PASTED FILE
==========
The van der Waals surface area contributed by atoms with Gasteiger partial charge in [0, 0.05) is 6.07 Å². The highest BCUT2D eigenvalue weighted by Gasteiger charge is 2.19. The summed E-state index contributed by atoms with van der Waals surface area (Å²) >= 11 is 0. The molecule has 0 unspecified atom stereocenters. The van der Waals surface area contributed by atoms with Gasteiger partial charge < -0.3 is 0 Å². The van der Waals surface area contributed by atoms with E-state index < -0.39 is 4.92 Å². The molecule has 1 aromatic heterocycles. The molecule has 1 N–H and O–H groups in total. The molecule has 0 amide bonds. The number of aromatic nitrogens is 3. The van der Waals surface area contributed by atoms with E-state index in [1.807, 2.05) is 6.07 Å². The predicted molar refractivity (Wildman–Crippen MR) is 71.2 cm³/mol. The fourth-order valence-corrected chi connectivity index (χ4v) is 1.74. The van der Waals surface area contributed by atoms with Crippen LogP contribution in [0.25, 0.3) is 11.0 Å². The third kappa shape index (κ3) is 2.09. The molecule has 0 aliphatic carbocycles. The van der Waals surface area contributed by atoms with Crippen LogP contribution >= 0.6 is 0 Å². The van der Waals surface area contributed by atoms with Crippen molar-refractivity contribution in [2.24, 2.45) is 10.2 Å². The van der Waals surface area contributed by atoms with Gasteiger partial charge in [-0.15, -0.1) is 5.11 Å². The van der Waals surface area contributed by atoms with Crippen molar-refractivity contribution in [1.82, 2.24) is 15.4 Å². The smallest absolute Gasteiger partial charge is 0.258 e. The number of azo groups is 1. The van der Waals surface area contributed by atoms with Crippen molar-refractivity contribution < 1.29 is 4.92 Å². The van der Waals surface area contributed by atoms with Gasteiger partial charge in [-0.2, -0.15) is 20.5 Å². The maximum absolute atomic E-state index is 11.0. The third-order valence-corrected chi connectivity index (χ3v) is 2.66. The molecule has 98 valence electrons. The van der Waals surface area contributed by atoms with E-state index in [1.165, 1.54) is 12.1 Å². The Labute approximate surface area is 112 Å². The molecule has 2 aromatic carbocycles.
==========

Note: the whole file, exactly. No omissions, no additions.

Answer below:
The van der Waals surface area contributed by atoms with Gasteiger partial charge in [0, 0.05) is 6.07 Å². The highest BCUT2D eigenvalue weighted by Gasteiger charge is 2.19. The summed E-state index contributed by atoms with van der Waals surface area (Å²) >= 11 is 0. The molecule has 0 unspecified atom stereocenters. The van der Waals surface area contributed by atoms with Gasteiger partial charge < -0.3 is 0 Å². The van der Waals surface area contributed by atoms with E-state index < -0.39 is 4.92 Å². The molecule has 1 aromatic heterocycles. The molecule has 1 N–H and O–H groups in total. The molecule has 0 amide bonds. The number of aromatic nitrogens is 3. The van der Waals surface area contributed by atoms with E-state index in [1.807, 2.05) is 6.07 Å². The predicted molar refractivity (Wildman–Crippen MR) is 71.2 cm³/mol. The fourth-order valence-corrected chi connectivity index (χ4v) is 1.74. The van der Waals surface area contributed by atoms with Crippen LogP contribution in [0.25, 0.3) is 11.0 Å². The third kappa shape index (κ3) is 2.09. The molecule has 0 aliphatic carbocycles. The van der Waals surface area contributed by atoms with Crippen LogP contribution >= 0.6 is 0 Å². The van der Waals surface area contributed by atoms with Crippen molar-refractivity contribution in [2.24, 2.45) is 10.2 Å². The van der Waals surface area contributed by atoms with Gasteiger partial charge in [-0.15, -0.1) is 5.11 Å². The van der Waals surface area contributed by atoms with Crippen molar-refractivity contribution in [1.82, 2.24) is 15.4 Å². The smallest absolute Gasteiger partial charge is 0.258 e. The number of azo groups is 1. The van der Waals surface area contributed by atoms with Crippen molar-refractivity contribution < 1.29 is 4.92 Å². The van der Waals surface area contributed by atoms with Gasteiger partial charge in [-0.2, -0.15) is 20.5 Å². The maximum absolute atomic E-state index is 11.0. The third-order valence-corrected chi connectivity index (χ3v) is 2.66. The molecule has 98 valence electrons. The van der Waals surface area contributed by atoms with E-state index in [1.165, 1.54) is 12.1 Å². The Labute approximate surface area is 112 Å². The molecule has 2 aromatic carbocycles.